Although Io’s story seems to be quite old and many ancient texts refer to it, Io’s connection with Isis—or even identification with Isis—is less so. Nevertheless, there are a number of correspondences between Isis and Io. The theme of searching for a loved one, pursued by an enemy is common to both. In fact, both wander twice. Both appear as pure, white cows. Both are associated with the moon. Both are aided by the God of Knowledge; Hermes in the case of Io, Thoth in the case of Isis. In Plutarch’s late version of the Isis-Osiris myth, Isis finds Osiris’ body in Byblos. Io finds her son in Byblos. And in Apuleius’ tale of initiation into Isis’ Mysteries, the theme of being returned to human form after suffering trials in the form of an animal applies to Lucius in Apuleius’ tale and Io in her many myths. A 10th century CE lexicon or encyclopedia, known as the Suidas, makes the identification complete under the entry for Isis:
Isis: She is called Io. She was snatched by Zeus from Argos and he, fearing Hera, changed her first into a white cow, then into a black one, and then into a one that was violet-coloured. After wandering around with her, he came into Egypt. The Egyptians, then, honour Isis, and for this reason they carve the horns of a cow on the head of her statue, alluding to the change from maiden to cow.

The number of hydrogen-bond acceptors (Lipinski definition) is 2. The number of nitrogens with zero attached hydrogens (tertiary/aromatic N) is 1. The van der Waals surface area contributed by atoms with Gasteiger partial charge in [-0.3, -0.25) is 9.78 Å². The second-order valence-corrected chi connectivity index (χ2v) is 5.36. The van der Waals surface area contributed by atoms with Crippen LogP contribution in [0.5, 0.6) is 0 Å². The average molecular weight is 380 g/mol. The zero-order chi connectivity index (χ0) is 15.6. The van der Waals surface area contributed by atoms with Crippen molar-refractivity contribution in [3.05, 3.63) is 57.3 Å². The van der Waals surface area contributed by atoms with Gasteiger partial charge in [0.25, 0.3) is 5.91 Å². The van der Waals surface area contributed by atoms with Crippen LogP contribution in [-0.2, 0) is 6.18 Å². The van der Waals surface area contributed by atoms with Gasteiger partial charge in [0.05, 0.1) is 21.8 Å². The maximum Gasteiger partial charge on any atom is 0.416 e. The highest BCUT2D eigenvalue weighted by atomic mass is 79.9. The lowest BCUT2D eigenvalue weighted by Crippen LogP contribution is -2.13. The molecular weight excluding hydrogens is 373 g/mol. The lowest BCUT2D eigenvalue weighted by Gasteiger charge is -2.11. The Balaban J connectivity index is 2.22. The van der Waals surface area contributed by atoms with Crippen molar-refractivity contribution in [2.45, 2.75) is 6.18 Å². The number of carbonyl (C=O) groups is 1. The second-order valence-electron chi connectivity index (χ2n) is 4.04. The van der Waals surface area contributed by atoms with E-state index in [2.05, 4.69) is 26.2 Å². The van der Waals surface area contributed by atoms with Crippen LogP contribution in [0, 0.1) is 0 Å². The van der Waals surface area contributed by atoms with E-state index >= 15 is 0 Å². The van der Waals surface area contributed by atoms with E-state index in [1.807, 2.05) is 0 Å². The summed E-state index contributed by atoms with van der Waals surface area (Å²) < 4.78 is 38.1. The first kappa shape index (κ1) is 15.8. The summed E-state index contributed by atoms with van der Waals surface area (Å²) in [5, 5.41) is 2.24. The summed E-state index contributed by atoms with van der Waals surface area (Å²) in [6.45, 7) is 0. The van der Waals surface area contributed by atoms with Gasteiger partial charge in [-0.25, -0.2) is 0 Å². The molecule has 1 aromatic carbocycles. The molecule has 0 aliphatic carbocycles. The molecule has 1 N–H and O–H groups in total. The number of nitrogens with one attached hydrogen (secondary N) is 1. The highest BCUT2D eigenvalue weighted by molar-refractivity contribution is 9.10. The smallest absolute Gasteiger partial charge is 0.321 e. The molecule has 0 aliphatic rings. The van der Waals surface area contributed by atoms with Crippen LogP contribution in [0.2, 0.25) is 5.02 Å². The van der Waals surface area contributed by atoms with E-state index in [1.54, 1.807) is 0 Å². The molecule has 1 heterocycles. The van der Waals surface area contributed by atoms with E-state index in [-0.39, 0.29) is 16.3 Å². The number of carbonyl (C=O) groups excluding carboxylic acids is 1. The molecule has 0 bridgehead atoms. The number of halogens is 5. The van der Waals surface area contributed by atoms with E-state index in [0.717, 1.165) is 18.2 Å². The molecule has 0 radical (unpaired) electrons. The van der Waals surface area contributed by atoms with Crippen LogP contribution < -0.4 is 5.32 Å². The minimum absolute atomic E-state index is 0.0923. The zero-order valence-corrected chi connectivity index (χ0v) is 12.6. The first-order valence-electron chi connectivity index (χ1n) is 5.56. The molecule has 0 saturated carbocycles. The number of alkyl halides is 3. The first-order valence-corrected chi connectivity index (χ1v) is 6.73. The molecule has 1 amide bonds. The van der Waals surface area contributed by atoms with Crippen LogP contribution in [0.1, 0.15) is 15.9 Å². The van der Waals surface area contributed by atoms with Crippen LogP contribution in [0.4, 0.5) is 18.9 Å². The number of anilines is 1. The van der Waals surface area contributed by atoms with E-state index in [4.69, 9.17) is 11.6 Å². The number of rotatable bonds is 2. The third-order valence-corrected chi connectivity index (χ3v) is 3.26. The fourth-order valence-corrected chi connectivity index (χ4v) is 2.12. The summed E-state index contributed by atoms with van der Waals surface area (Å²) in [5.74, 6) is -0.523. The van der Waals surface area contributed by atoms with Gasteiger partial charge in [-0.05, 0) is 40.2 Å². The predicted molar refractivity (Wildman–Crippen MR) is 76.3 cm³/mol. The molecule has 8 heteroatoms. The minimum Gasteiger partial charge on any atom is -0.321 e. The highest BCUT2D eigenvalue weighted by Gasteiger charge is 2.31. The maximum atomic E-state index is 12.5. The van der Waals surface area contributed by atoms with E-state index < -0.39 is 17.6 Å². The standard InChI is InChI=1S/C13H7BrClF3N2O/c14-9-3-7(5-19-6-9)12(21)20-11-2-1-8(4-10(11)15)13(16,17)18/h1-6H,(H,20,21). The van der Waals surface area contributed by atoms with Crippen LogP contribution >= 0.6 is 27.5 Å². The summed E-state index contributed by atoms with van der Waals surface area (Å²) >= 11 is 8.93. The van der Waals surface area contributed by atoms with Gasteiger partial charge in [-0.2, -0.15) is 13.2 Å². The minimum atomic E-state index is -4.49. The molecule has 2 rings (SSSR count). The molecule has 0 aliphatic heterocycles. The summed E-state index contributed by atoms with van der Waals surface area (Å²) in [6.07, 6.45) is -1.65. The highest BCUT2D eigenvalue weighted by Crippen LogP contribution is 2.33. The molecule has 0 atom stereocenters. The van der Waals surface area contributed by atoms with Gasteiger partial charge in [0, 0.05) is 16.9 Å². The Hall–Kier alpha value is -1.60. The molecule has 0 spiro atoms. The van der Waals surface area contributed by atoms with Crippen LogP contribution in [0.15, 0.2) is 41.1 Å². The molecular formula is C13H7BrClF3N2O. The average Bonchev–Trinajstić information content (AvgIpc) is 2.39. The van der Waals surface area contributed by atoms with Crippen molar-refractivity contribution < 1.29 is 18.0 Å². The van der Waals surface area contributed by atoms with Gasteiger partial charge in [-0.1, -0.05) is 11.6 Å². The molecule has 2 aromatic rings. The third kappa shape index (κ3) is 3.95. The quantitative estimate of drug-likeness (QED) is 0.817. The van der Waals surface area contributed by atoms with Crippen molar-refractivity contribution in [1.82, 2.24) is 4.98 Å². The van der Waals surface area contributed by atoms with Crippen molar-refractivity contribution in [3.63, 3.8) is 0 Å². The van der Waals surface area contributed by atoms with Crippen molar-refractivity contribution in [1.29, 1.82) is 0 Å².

It is always interesting to me, and important, I think, that when we first see the connections drawn by the ancients between the Deities (for Io becomes a Goddess), we often find them far-fetched. Yet if we follow the trail a bit more, the associations become much less strained. Io is certainly a case in point. When we look deeper into the myths and stories, we find the holy correspondences. We see the sacred connections. We glimpse a little more of the Divine unity that underlies and interpenetrates all things.
Wonderful, excellent informztion on Io & Isis! Thank you for bring to light the common thread that runs between the Goddesses of Egypt & Greek spiritualities.
Reblogged this on The Darkness in the Light.
Could you please credit the photographers whose photos you use? I am the author of the last picture with the crescent.
I would be happy to!
Please tell me exactly how you’d like the credit to appear and I’ll add it. (And please link to the image so that I can be sure to get the correct one.)
Thanks for letting me know. I can also remove it, if you prefer.
Best wishes, Isidora
Thank you for the valuable insight!